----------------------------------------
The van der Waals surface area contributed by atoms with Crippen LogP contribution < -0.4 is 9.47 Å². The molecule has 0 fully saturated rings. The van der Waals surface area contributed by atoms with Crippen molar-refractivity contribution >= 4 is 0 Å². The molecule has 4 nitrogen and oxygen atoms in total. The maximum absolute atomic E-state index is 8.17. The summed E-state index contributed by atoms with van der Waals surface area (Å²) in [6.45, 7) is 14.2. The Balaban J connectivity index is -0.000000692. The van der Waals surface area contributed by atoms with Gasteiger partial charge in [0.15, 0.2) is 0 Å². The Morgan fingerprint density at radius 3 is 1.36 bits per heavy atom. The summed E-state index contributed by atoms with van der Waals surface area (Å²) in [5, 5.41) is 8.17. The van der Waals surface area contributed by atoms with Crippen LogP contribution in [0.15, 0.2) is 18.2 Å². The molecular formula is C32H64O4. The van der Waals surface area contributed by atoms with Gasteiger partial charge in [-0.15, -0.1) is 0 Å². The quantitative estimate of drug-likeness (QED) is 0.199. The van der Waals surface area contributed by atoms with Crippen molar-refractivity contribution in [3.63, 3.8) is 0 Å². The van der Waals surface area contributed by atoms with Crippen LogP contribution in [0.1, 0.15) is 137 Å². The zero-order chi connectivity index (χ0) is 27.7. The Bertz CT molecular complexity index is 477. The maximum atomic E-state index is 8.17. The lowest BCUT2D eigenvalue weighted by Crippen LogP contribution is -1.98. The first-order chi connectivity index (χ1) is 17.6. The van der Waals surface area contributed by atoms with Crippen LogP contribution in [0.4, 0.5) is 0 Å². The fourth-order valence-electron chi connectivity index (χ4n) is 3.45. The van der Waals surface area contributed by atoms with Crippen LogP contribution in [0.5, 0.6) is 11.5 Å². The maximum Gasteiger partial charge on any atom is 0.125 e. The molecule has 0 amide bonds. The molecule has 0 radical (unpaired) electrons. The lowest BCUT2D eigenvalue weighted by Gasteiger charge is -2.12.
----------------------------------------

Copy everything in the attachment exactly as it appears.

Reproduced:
The van der Waals surface area contributed by atoms with Crippen LogP contribution < -0.4 is 9.47 Å². The molecule has 0 fully saturated rings. The van der Waals surface area contributed by atoms with Crippen molar-refractivity contribution >= 4 is 0 Å². The molecule has 4 nitrogen and oxygen atoms in total. The maximum absolute atomic E-state index is 8.17. The summed E-state index contributed by atoms with van der Waals surface area (Å²) in [6.45, 7) is 14.2. The Balaban J connectivity index is -0.000000692. The van der Waals surface area contributed by atoms with Gasteiger partial charge in [0.15, 0.2) is 0 Å². The Morgan fingerprint density at radius 3 is 1.36 bits per heavy atom. The summed E-state index contributed by atoms with van der Waals surface area (Å²) in [5, 5.41) is 8.17. The van der Waals surface area contributed by atoms with Crippen LogP contribution in [0.15, 0.2) is 18.2 Å². The molecular formula is C32H64O4. The van der Waals surface area contributed by atoms with Gasteiger partial charge in [-0.15, -0.1) is 0 Å². The quantitative estimate of drug-likeness (QED) is 0.199. The van der Waals surface area contributed by atoms with Crippen molar-refractivity contribution in [3.63, 3.8) is 0 Å². The van der Waals surface area contributed by atoms with Crippen LogP contribution in [0.1, 0.15) is 137 Å². The zero-order chi connectivity index (χ0) is 27.7. The Bertz CT molecular complexity index is 477. The maximum atomic E-state index is 8.17. The lowest BCUT2D eigenvalue weighted by Crippen LogP contribution is -1.98. The first-order chi connectivity index (χ1) is 17.6. The van der Waals surface area contributed by atoms with Crippen LogP contribution in [0.4, 0.5) is 0 Å². The fourth-order valence-electron chi connectivity index (χ4n) is 3.45. The van der Waals surface area contributed by atoms with Crippen LogP contribution in [0.5, 0.6) is 11.5 Å². The maximum Gasteiger partial charge on any atom is 0.125 e. The molecule has 0 amide bonds. The molecule has 0 radical (unpaired) electrons. The lowest BCUT2D eigenvalue weighted by Gasteiger charge is -2.12.